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Lessons from the “Spanish Flu” for the Coronavirus’s Potential Effects on Mortality and Economic Activity

Summary:
That is the subtitle of a new paper by Robert J. Barro, José F. Ursúa,  and Joanna Weng, here is the abstract: Mortality and economic contraction during the 1918-1920 Great Influenza Pandemic provide plausible upper bounds for outcomes under the coronavirus (COVID-19). Data for 43 countries imply flu-related deaths in 1918-1920 of 39 million, 2.0 percent of world population, implying 150 million deaths when applied to current population. Regressions with annual information on flu deaths 1918-1920 and war deaths during WWI imply flu-generated economic declines for GDP and consumption in the typical country of 6 and 8 percent, respectively. There is also some evidence that higher flu death rates decreased realized real returns on stocks and, especially, on short-term government bills. I

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That is the subtitle of a new paper by Robert J. Barro, José F. Ursúa,  and Joanna Weng, here is the abstract:

Mortality and economic contraction during the 1918-1920 Great Influenza Pandemic provide plausible upper bounds for outcomes under the coronavirus (COVID-19). Data for 43 countries imply flu-related deaths in 1918-1920 of 39 million, 2.0 percent of world population, implying 150 million deaths when applied to current population. Regressions with annual information on flu deaths 1918-1920 and war deaths during WWI imply flu-generated economic declines for GDP and consumption in the typical country of 6 and 8 percent, respectively. There is also some evidence that higher flu death rates decreased realized real returns on stocks and, especially, on short-term government bills.

I wonder if the economic cost isn’t higher today because we know more about how to limit pandemic spread and we also value human lives more, relative to economic output?

Kudos to the authors for such swift work.

Also from NBER here is Andrew Atkeson on the dynamics of disease progression, depending on the percentage of the population with the disease.  Here is an excerpt from the paper:

Even under severe social distancing scenarios, it is likely that the health system will be overwhelmed, which is indicated to happen when the portion of the U.S. population actively infected and suffering from the disease reaches 1% (about 3.3 million current cases).7 More severe mitigation efforts do push the date at which this happens back from 6 months from now to 12 months from now or more, perhaps allowing time to invest heavily in the resources needed to care for the sick. It is clear that to avoid a health care catastrophe as is currently being experienced in Italy, prolonged severe social distancing measures will need to be combined with a massive investment in health care capacity.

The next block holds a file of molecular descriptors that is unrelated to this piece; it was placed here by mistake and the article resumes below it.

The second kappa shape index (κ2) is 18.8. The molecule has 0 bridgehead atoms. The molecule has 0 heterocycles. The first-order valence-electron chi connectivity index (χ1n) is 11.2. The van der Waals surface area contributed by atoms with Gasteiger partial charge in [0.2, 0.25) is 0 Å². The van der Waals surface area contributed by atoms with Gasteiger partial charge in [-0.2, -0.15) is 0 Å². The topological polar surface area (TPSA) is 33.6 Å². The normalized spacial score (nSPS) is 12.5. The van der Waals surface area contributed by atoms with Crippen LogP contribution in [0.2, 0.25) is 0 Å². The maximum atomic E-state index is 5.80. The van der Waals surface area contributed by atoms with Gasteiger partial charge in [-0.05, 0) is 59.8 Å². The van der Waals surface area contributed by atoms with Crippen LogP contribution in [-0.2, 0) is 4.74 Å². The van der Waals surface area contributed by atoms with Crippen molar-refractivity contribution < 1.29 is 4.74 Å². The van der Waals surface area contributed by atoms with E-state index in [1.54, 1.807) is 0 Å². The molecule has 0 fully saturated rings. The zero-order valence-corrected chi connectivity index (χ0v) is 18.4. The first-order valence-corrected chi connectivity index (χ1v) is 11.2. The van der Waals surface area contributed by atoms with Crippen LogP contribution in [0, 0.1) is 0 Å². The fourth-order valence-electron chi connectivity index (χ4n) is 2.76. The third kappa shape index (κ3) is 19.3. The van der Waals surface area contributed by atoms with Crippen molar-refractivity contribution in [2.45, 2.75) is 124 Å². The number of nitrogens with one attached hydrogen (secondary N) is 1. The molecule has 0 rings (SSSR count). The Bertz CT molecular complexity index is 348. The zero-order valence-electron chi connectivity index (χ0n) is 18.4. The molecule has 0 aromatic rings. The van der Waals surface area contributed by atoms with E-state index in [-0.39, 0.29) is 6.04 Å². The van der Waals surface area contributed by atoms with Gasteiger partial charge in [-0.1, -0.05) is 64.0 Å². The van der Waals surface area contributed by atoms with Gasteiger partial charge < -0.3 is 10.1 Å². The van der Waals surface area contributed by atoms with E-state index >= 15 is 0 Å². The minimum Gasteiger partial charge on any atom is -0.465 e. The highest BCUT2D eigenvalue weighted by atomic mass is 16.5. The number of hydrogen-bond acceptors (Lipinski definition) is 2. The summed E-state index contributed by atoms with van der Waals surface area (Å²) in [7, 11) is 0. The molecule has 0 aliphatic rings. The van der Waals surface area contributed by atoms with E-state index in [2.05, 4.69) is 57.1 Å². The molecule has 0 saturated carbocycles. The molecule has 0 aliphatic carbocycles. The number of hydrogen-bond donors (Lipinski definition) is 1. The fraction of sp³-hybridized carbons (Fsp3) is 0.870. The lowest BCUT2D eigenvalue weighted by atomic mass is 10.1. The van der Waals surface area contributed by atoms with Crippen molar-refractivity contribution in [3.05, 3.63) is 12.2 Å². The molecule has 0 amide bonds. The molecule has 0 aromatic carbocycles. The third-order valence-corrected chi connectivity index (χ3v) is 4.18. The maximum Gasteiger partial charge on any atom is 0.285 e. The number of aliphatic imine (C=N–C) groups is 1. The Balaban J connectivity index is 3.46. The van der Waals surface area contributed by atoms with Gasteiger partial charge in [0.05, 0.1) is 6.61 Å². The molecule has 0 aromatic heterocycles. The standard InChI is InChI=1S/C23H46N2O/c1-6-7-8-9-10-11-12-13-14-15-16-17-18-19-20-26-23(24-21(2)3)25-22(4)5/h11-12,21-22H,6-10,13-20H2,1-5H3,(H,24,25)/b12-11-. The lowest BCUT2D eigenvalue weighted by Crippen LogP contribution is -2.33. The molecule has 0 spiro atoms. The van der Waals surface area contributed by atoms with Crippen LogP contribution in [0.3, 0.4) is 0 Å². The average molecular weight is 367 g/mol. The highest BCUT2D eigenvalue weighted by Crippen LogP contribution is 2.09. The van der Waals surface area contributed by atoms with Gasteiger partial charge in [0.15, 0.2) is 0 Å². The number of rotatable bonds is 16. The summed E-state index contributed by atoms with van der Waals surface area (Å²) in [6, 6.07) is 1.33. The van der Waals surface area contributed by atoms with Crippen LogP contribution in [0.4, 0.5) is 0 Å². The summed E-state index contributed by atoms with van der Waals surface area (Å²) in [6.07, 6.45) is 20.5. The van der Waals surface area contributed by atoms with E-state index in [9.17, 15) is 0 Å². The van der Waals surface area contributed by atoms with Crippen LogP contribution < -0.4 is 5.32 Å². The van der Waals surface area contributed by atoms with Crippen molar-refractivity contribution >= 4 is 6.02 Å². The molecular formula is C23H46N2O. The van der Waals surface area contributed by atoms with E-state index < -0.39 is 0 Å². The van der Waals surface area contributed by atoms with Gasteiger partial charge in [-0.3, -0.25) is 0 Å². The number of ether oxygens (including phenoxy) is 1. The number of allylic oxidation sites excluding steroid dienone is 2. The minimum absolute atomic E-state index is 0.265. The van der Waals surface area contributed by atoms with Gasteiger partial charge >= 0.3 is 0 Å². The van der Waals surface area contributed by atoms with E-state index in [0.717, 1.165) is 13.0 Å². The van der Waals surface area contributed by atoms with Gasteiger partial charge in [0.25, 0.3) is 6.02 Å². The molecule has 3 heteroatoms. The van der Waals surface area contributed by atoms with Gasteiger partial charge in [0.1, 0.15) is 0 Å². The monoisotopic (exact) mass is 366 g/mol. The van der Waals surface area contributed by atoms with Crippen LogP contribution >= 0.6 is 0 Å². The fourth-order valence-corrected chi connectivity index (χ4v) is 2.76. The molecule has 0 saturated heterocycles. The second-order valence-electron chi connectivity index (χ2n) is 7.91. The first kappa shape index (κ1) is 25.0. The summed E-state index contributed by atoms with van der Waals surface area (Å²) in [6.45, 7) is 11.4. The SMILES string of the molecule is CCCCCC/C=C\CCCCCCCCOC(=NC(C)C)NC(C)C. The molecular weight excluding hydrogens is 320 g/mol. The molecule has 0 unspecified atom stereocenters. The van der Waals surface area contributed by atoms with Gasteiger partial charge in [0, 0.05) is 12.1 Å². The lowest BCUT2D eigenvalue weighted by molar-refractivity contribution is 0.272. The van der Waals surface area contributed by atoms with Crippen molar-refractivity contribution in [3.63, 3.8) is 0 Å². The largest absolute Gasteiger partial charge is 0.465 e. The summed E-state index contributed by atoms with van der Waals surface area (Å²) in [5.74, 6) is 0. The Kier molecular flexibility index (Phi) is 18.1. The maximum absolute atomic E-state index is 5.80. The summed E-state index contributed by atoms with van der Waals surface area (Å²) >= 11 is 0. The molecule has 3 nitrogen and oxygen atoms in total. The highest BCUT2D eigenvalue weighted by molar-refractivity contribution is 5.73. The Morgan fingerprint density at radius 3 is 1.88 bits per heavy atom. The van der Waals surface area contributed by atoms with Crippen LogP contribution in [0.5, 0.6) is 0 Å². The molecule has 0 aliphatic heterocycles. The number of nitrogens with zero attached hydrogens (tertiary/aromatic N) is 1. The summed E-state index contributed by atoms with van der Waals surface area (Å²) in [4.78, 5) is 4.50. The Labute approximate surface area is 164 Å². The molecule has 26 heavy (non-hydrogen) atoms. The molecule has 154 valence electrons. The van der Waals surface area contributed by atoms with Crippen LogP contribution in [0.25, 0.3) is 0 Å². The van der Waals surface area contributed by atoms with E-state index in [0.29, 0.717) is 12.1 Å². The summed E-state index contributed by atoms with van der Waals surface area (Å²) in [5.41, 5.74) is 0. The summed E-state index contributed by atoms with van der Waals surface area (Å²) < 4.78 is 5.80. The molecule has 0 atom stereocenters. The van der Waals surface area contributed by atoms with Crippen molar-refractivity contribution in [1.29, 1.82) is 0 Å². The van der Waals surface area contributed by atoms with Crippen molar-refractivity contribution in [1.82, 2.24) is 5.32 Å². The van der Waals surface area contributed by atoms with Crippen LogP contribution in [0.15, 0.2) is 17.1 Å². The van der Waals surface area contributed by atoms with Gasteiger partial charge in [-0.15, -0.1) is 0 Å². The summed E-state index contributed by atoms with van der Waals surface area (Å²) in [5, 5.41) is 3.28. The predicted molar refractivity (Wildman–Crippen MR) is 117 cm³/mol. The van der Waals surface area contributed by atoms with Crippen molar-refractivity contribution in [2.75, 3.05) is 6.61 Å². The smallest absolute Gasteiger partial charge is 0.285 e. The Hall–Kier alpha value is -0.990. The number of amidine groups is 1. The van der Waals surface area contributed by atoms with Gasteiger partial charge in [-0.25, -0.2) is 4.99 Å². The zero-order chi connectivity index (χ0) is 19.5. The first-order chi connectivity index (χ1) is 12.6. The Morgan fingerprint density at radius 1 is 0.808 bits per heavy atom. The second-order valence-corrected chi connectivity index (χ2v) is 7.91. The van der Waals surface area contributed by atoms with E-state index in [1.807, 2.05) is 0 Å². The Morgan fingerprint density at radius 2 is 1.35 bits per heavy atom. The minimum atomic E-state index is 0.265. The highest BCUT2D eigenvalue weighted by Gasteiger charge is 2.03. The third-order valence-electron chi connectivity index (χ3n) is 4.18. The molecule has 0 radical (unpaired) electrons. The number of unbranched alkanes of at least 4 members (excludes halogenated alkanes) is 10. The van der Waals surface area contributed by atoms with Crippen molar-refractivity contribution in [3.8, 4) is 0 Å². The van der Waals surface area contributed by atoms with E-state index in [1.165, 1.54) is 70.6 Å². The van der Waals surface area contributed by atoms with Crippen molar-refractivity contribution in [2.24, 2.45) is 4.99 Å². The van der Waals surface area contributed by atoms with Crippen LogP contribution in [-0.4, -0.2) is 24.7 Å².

Under almost all of the scenarios considered, at the peak of the disease progression, between 10% and 20% of the population (33 – 66 million people) suffers from an active infection at the same time.

A not entirely cheery prognosis.

The post Lessons from the “Spanish Flu” for the Coronavirus’s Potential Effects on Mortality and Economic Activity appeared first on Marginal REVOLUTION.

Tyler Cowen
Tyler Cowen is an American economist, academic, and writer. He occupies the Holbert C. Harris Chair of economics as a professor at George Mason University and is co-author, with Alex Tabarrok, of the popular economics blog Marginal Revolution. Cowen and Tabarrok have also ventured into online education by starting Marginal Revolution University. He currently writes the "Economic Scene" column for the New York Times, and he also writes for such publications as The New Republic, the Wall Street Journal, Forbes, Newsweek, and the Wilson Quarterly.

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